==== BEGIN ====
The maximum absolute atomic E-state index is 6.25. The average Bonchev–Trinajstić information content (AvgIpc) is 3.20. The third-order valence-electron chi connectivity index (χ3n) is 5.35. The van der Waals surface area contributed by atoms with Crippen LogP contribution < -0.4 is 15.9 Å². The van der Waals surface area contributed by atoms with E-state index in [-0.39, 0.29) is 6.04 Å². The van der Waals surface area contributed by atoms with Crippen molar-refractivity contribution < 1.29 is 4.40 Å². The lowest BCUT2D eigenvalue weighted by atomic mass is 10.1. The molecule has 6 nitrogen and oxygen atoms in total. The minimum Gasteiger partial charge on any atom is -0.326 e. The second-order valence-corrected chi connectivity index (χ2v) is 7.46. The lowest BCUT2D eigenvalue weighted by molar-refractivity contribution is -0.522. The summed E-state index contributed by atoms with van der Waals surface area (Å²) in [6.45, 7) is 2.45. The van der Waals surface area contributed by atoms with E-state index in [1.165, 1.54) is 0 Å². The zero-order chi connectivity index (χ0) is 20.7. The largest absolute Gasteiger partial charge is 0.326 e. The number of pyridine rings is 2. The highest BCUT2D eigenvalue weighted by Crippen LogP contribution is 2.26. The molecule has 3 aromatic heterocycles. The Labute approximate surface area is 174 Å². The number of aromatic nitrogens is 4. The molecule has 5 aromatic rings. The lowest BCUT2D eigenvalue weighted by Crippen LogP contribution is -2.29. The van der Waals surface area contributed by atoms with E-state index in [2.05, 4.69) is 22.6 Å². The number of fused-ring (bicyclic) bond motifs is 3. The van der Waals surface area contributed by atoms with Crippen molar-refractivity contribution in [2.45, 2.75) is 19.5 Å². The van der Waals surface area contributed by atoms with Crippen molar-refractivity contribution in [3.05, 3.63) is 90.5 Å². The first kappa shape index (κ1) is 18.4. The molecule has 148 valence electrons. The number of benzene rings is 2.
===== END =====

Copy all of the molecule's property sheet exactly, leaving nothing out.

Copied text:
The maximum absolute atomic E-state index is 6.25. The average Bonchev–Trinajstić information content (AvgIpc) is 3.20. The third-order valence-electron chi connectivity index (χ3n) is 5.35. The van der Waals surface area contributed by atoms with Crippen LogP contribution < -0.4 is 15.9 Å². The van der Waals surface area contributed by atoms with E-state index in [-0.39, 0.29) is 6.04 Å². The van der Waals surface area contributed by atoms with Crippen molar-refractivity contribution < 1.29 is 4.40 Å². The lowest BCUT2D eigenvalue weighted by atomic mass is 10.1. The molecule has 6 nitrogen and oxygen atoms in total. The minimum Gasteiger partial charge on any atom is -0.326 e. The second-order valence-corrected chi connectivity index (χ2v) is 7.46. The lowest BCUT2D eigenvalue weighted by molar-refractivity contribution is -0.522. The summed E-state index contributed by atoms with van der Waals surface area (Å²) in [6.45, 7) is 2.45. The van der Waals surface area contributed by atoms with E-state index in [1.165, 1.54) is 0 Å². The zero-order chi connectivity index (χ0) is 20.7. The largest absolute Gasteiger partial charge is 0.326 e. The number of pyridine rings is 2. The highest BCUT2D eigenvalue weighted by Crippen LogP contribution is 2.26. The molecule has 3 aromatic heterocycles. The Labute approximate surface area is 174 Å². The number of aromatic nitrogens is 4. The molecule has 5 aromatic rings. The lowest BCUT2D eigenvalue weighted by Crippen LogP contribution is -2.29. The van der Waals surface area contributed by atoms with E-state index in [2.05, 4.69) is 22.6 Å². The number of fused-ring (bicyclic) bond motifs is 3. The van der Waals surface area contributed by atoms with Crippen molar-refractivity contribution in [2.45, 2.75) is 19.5 Å². The van der Waals surface area contributed by atoms with Crippen molar-refractivity contribution in [3.05, 3.63) is 90.5 Å². The first kappa shape index (κ1) is 18.4. The molecule has 148 valence electrons. The number of benzene rings is 2.